“The Caravaggio exhibition, in the spaces of Mexico City’s Munal from 22 February to 20 May, had the greatest number of daily visitors ever recorded in the museum’s history.”
The arrival of the masterpiece by Michelangelo Merisi da Caravaggio in the central American country was made possible by a collaboration between Enel Green Power – responsible for the painting’s transport from Rome to Mexico City – the Capitoline Museums in Rome, the Munal, the National Fine Arts Institute, the Mexican Ministry of Culture, the Italian Embassy to Mexico and the Institute of Italian Culture in Mexico.
This initiative made it the first time in 42 years that a work by Caravaggio was brought to the central American country. The last time time a Caravaggio painting was displayed in Mexico was in 1976 when the “The Lute Player” was shown in Mexico City’s Museum of Modern Art.
““Caravaggio. A work, a legacy” has helped to consolidate the dialogue between Mexico and Italy, the nation of origin of Caravaggio and Enel”
The painting was displayed with other works by Mexican artists from different generations who were influenced by Caravaggio, highlighting his legacy. Munal also exhibited the “Caravaggio Experience”, a multimedia immersion that recreated, through a game of colors, visuals and scents, the era in which Caravaggio lived and painted.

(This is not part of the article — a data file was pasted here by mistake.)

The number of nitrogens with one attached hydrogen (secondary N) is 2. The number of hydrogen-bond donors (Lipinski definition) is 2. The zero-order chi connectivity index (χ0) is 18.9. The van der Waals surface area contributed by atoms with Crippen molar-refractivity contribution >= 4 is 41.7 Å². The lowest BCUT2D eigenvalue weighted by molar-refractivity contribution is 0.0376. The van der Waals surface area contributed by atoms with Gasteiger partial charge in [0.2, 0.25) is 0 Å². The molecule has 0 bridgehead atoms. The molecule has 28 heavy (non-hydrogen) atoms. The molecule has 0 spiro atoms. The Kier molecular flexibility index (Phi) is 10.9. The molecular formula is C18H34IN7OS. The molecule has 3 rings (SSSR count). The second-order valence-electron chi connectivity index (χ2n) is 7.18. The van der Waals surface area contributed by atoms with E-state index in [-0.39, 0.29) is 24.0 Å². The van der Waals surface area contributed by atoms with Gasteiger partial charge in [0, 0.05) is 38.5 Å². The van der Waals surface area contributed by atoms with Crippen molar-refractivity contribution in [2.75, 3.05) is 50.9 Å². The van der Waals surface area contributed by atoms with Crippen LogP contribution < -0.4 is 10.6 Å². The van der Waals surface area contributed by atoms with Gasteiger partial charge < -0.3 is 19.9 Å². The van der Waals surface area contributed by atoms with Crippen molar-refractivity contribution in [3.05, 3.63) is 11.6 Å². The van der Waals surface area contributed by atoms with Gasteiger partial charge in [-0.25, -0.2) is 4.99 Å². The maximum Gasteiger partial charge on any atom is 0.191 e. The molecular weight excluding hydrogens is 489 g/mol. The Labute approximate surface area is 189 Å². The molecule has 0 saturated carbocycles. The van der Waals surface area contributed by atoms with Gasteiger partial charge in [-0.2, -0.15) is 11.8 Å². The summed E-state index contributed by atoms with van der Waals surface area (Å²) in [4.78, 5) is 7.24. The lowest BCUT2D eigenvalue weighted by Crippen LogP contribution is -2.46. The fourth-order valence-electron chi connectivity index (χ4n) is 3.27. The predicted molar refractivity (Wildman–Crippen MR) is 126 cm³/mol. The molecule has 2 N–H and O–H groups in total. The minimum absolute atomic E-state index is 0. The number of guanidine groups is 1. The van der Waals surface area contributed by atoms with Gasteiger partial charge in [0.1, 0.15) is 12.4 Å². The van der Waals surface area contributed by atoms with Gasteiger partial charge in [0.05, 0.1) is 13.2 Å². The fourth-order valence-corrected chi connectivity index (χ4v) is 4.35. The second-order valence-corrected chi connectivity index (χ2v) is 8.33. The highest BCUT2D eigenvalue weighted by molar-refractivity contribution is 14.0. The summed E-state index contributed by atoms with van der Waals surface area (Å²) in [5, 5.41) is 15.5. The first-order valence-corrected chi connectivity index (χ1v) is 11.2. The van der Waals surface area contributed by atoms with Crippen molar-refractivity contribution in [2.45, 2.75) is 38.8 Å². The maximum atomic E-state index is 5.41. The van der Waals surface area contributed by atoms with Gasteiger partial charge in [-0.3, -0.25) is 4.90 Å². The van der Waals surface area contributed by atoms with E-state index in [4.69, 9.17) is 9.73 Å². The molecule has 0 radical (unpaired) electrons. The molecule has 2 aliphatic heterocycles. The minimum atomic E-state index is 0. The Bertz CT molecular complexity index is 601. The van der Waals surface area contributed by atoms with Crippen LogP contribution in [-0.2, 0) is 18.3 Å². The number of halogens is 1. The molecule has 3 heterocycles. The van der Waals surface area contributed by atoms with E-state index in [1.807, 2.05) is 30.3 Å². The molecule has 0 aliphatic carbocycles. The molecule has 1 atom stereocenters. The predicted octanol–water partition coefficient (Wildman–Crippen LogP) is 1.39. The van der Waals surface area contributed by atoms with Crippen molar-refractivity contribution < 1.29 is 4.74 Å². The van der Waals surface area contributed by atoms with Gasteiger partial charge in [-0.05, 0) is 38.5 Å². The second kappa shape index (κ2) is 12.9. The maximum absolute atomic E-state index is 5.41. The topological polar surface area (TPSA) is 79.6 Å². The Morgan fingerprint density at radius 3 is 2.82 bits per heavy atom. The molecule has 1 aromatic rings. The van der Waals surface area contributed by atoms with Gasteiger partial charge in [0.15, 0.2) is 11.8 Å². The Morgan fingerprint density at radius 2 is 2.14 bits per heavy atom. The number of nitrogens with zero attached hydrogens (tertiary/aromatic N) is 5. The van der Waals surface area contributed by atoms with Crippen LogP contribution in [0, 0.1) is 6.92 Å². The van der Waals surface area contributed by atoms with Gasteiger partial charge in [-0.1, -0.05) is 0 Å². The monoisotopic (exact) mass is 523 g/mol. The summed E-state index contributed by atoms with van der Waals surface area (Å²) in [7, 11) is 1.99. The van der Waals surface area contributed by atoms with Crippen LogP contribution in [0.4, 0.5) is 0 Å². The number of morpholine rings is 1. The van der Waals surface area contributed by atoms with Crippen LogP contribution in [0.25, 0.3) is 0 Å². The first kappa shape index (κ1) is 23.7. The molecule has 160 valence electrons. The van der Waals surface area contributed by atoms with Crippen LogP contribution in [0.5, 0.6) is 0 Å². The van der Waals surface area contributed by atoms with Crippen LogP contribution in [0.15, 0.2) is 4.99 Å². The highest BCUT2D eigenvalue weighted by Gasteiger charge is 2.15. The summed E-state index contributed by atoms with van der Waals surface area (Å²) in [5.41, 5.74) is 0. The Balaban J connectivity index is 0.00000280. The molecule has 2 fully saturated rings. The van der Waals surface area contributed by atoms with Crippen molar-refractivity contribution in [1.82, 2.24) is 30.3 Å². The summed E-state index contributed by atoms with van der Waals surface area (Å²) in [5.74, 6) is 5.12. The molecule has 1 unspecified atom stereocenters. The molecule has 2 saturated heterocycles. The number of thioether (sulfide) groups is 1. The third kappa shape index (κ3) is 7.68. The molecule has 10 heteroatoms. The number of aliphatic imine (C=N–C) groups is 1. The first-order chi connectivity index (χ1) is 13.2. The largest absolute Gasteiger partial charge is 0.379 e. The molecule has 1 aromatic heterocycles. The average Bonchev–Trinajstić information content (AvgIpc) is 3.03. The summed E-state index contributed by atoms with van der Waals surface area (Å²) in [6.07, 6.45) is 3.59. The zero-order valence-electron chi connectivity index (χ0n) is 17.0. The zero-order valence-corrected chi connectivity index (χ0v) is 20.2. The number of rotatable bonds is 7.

The exhibition in Mexico City is a new chapter in EGP’s collaboration with the Capitoline Museums in Rome, through which masterpieces by Caravaggio, Guido Reni and ancient Roman artistic treasures have been exhibited at the Museu Nacional de Belas Artes in Rio de Janeiro (2015), the Nelson-Atkins Museum in Kansas City (2016) and at the Chilean National Museum of Fine Arts in Santiago (2016).
The partnership with the Capitoline Museums in Rome has also seen us finance the restoration of the hall of the emperors in Palazzo del Campidoglio and create the project “Hidden Treasures of Rome” that had the Museums work with the University of Missouri in the study of 249 archaeological finds and offer statues and busts of Roman art for exhibition in some cities in the United States. This year, EGP is supporting the reconstruction of the Caffarelli Gardens and the restoration of the Temple of Jupiter, next to the Museum’s main building, which will be open to the public for the first time in autumn 2018.